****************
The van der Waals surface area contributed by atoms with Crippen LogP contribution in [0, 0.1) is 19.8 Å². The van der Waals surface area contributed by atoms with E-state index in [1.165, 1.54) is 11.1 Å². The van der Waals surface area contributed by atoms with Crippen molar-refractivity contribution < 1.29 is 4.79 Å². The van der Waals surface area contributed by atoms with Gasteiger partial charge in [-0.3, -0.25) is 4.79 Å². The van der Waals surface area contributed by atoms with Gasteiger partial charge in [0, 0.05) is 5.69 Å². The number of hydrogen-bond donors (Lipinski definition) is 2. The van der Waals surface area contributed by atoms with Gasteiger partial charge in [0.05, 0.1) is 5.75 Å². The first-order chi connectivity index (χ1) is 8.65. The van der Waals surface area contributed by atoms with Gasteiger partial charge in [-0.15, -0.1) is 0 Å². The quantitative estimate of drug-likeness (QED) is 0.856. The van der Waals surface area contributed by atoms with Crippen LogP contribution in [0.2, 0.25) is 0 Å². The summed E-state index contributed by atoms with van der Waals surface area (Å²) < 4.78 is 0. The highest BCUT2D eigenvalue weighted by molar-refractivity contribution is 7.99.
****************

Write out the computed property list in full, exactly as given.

The van der Waals surface area contributed by atoms with Crippen LogP contribution in [0, 0.1) is 19.8 Å². The van der Waals surface area contributed by atoms with E-state index in [1.165, 1.54) is 11.1 Å². The van der Waals surface area contributed by atoms with Crippen molar-refractivity contribution < 1.29 is 4.79 Å². The van der Waals surface area contributed by atoms with Gasteiger partial charge in [-0.3, -0.25) is 4.79 Å². The van der Waals surface area contributed by atoms with Gasteiger partial charge in [0, 0.05) is 5.69 Å². The number of hydrogen-bond donors (Lipinski definition) is 2. The van der Waals surface area contributed by atoms with Gasteiger partial charge in [0.05, 0.1) is 5.75 Å². The first-order chi connectivity index (χ1) is 8.65. The van der Waals surface area contributed by atoms with Gasteiger partial charge in [-0.15, -0.1) is 0 Å². The quantitative estimate of drug-likeness (QED) is 0.856. The van der Waals surface area contributed by atoms with Crippen LogP contribution in [0.2, 0.25) is 0 Å². The summed E-state index contributed by atoms with van der Waals surface area (Å²) < 4.78 is 0. The highest BCUT2D eigenvalue weighted by molar-refractivity contribution is 7.99.